(The article was written as part of a collaboration with visit.org)
Costa Rica is renowned for its coffee among the best in the world. This small country relies on quality to resist in front of the big world producers like Brazil. For example, it is not allowed to grow coffee of lower quality such as robusta coffee. In Costa Rica you will only find arabica coffee plantations.
But small-scale coffee producers have hard time and are far to get the same profits than the large groups buying their production.
Therefore, to survive financially, many plantations open their doors to visitors. It is possible to see the coffee plantations, the beans preparation, coffee making and local know-how. But not all visits are well done. Visit.org gave us the opportunity to follow a guided tour in a coffee cooperative in exchange of a report about it. It was a real pleasure to collaborate with them for several reasons:
- Visit.org promotes authentic travel experiences (what we are looking for during our trip) and especially ones that benefit to local communities.
- The tour was interesting and interactive. We could discover many things about coffee and sugarcane in a well preserved environment.
- The tour was organized by Coopesarapiqui, a non-profit organization grouping 137 small coffee producers. We could meet a realy united group helping each other.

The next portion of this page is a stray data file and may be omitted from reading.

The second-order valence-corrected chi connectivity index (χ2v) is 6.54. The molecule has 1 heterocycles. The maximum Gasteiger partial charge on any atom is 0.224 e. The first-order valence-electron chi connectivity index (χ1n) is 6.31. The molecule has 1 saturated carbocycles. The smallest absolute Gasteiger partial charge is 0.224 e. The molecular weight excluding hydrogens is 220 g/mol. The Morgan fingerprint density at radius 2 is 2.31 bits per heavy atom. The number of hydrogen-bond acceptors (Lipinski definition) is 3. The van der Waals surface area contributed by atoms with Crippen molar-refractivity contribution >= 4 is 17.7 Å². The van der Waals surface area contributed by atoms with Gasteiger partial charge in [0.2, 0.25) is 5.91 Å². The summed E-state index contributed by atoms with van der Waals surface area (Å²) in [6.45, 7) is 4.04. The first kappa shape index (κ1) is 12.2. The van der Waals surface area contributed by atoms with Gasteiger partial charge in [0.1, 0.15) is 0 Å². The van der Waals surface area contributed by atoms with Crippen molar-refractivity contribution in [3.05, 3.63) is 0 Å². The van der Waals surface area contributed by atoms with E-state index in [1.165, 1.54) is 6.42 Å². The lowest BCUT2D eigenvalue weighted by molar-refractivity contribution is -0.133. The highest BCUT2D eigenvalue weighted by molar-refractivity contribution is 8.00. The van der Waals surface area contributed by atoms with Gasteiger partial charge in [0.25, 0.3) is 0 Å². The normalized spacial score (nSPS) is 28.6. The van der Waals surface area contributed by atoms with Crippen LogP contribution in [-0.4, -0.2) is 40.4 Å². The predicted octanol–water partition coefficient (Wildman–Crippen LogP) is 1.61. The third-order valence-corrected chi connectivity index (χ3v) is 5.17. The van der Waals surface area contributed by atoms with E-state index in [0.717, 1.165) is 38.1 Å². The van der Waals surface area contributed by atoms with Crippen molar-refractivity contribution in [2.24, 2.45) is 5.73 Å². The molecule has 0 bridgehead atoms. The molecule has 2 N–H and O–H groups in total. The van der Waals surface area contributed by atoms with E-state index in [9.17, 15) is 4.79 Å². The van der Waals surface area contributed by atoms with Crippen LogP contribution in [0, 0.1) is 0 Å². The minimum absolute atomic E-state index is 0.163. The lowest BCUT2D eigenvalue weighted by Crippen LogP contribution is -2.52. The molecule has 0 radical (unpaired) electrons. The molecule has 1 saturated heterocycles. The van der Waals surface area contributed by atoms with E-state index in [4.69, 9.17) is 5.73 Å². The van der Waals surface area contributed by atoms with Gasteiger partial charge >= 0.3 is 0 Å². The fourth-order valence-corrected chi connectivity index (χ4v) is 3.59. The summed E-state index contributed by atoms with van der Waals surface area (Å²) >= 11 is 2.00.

But is coffee, and especially caffeine, bad for health or not?
Coffee is a real institution here. In the Borucca community some families did not hesitate to give coffee to children from 6 months … I must say, I was a bit shocked…
To answer about the safety of cafein, in May 2017, a particularly well done report was published in the journal Frontiers in Psychiatry. It is available here.
In short summary of this work, it depends if you are a heathy adult or if you bellong to vulnerable populations. If you are a healthy adult caffeine is relatively safe. If you remain reasonable of course. You can drink up to 4 cups of coffee per day (representing a total of 400 mg of caffeine) without fear of negative effects.
Actually coffee could even be beneficial to you. More particularly some studies suggest that
– slow age-related cognitive decline,
– reduce risk of some neurological disorders
– promote longevity.
But caffeine is contraindicated and presents risks in many other cases. For example, for pregnant or breastfeeding women, people with mental illnesses, people taking certain medications (no less than 85 drugs are known to interact with caffeine) or if you present heart problems.
(Caffeine is the most widely consumed psychoactive drug in the world. Coffee is far from being the only product to contain caffeine. For example tea, chocolate, some sodas and energy drinks contain significant quantities of caffeine)